LIT Film Festival heads towards The Summit

Alan Owens

Reporter:

Alan Owens

LIT Film Festival heads towards The Summit
LIMERICK Institute of Technology’s annual film festival will feature a masterclass with the cinematographer who worked on The Summit, the film about the events on K2 which saw Limerick climber Ger McDonnell tragically lose his life.

LIMERICK Institute of Technology’s annual film festival will feature a masterclass with the cinematographer who worked on The Summit, the film about the events on K2 which saw Limerick climber Ger McDonnell tragically lose his life.

Organisers of the fourth annual LIT Film Festival hope to also welcome the film’s director, Nick Ryan, plus a screening of the film, which has been picked up for syndication across the United States and won an award at the Sundance festival.

Cameraman Steve O’Reilly will give a masterclass - hosted by festival sponsors Canon - on Saturday, April 13 next, one of the standout highlights of a superbly programmed festival, which features a plethora of workshops, talks and classes with top actors, make-up artists and filmmakers.

Video production lecturer Simon McGuire, who founded the festival in 2010, believes the mark of its success should be judged by the number of entries of short film to the festival’s competition sections.

“The first year we had about 33 entries and it has boosted this year to 115, including those from France and Spain as well,” he explained.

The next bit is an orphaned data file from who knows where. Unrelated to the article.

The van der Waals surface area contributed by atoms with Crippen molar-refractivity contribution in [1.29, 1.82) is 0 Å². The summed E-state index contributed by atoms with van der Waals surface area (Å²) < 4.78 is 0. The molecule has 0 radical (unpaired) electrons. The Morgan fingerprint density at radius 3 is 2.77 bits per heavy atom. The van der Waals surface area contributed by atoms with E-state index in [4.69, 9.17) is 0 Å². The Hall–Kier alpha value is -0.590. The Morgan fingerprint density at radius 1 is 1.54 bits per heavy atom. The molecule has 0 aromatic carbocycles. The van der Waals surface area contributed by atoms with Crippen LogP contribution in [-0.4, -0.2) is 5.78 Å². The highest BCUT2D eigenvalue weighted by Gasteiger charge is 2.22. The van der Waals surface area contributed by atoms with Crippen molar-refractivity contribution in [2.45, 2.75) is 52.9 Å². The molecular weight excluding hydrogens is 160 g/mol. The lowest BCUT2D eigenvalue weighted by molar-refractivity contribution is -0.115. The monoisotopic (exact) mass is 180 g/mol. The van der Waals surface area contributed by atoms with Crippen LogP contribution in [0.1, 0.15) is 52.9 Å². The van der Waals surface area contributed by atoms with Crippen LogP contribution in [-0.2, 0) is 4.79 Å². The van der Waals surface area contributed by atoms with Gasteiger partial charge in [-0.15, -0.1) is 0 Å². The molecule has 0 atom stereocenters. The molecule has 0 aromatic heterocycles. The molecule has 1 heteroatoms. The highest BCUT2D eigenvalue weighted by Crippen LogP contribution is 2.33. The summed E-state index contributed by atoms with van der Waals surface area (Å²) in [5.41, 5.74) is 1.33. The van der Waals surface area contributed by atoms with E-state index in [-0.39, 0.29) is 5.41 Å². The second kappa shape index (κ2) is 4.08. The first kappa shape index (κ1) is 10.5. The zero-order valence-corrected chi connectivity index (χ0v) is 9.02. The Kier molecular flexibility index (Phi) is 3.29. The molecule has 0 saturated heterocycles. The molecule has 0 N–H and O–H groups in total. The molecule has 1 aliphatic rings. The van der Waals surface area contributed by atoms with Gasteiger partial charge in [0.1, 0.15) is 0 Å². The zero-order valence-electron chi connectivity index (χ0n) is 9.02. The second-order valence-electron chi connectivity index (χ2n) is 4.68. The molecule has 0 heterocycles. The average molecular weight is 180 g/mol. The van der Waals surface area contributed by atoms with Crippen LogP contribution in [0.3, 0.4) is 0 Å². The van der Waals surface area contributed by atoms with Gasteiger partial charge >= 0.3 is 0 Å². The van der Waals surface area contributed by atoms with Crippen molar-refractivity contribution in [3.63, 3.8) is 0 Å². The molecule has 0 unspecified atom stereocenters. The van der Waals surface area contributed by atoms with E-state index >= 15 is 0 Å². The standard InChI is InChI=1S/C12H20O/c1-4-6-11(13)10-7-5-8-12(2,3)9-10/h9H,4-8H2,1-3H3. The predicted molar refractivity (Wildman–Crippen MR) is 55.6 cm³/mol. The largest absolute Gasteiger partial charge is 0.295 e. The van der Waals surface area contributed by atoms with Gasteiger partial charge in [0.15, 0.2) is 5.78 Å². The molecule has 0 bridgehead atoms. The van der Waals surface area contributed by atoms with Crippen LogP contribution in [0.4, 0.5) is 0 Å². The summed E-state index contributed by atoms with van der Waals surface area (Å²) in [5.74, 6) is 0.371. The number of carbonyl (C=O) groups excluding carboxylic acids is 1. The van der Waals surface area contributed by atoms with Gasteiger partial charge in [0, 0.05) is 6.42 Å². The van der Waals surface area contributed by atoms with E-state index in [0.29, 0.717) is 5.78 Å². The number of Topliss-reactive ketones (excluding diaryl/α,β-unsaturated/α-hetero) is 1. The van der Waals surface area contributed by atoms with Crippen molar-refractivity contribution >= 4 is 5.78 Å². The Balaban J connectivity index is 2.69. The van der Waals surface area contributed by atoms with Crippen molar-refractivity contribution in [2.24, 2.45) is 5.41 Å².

“We are branching out into Europe, which is what we want to do, we want to entice Irish and European filmmakers to enter and build it up.”

In the year of the Gathering, this is an ideal project to attract people to the Mid-West, and the film festival has connected with the Government project.

“The Gathering have been promoting the festival on their website, as have Failte Ireland,” he said. “We have been using those connections and contacting people in the UK to entice people to come over, visit Limerick and see what the Mid-West has to offer.”

The festival will run in the dynamic college over three days, from April 11-13, centred around the Millennium Theatre.

Simon explained that it began as a sort of stepping stone from the Limerick based Fresh Film Festival, which caters for young filmmakers up to the age of 18.

“Fresh is fantastic, they do so much work with people under the age of 18. However, because there is so much talent in Limerick, once that is finished, they were all heading outside Limerick, so my argument was to give them an outlet after Fresh to continue on with their talent here,” he explained.

“The whole purpose of the film festival is to enhance the media and film industry in the Mid-West. Galway has the Film Fleadh, Cork has the Corona Film Festival and Dublin has the Jameson International Film Festival - Limerick really needs to step up to the mark, there is so much talent here. It gives an outlet for filmmakers to show their work.”

The criteria for the competition side of the festival differs from the other festivals, making it somewhat unique.

“The criteria is what makes us different from others - basically our criteria is you can do whatever you want, it can be on any subject,” he says, acknowledging some boundaries for taste and decency.

However, there are no age limits, and the result is a vibrant kaleidoscope of short films that reach incredible standards of quality and vision.

“We have not set an age group on anything, mainly because I have taught night classes in the VEC and I have had people of 70 years of age learning how to use a camera for the first time,” said Simon.

“There is no age limit to get into this industry, if you have a passion for film, visuals, sounds and effects, get involved.”

See www.litfilmfestival.net.